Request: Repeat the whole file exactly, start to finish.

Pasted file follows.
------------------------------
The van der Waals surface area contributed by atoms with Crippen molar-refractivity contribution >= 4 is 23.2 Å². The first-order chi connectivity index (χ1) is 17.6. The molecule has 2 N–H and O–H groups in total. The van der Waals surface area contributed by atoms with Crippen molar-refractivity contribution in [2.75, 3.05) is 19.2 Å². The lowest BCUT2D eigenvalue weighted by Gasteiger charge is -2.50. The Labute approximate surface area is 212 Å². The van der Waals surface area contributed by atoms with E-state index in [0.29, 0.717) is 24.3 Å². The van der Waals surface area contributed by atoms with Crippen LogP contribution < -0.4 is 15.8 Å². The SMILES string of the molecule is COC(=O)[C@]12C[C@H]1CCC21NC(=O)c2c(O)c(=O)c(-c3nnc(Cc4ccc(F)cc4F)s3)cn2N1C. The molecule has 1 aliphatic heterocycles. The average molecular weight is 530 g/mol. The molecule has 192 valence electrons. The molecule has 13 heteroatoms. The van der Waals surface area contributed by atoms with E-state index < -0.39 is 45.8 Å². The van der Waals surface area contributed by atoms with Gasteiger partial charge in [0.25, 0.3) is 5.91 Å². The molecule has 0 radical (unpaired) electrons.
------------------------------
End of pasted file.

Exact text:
The van der Waals surface area contributed by atoms with Crippen molar-refractivity contribution >= 4 is 23.2 Å². The first-order chi connectivity index (χ1) is 17.6. The molecule has 2 N–H and O–H groups in total. The van der Waals surface area contributed by atoms with Crippen molar-refractivity contribution in [2.75, 3.05) is 19.2 Å². The lowest BCUT2D eigenvalue weighted by Gasteiger charge is -2.50. The Labute approximate surface area is 212 Å². The van der Waals surface area contributed by atoms with E-state index in [0.29, 0.717) is 24.3 Å². The van der Waals surface area contributed by atoms with Crippen LogP contribution < -0.4 is 15.8 Å². The SMILES string of the molecule is COC(=O)[C@]12C[C@H]1CCC21NC(=O)c2c(O)c(=O)c(-c3nnc(Cc4ccc(F)cc4F)s3)cn2N1C. The molecule has 1 aliphatic heterocycles. The average molecular weight is 530 g/mol. The molecule has 192 valence electrons. The molecule has 13 heteroatoms. The van der Waals surface area contributed by atoms with E-state index < -0.39 is 45.8 Å². The van der Waals surface area contributed by atoms with Gasteiger partial charge in [0.25, 0.3) is 5.91 Å². The molecule has 0 radical (unpaired) electrons.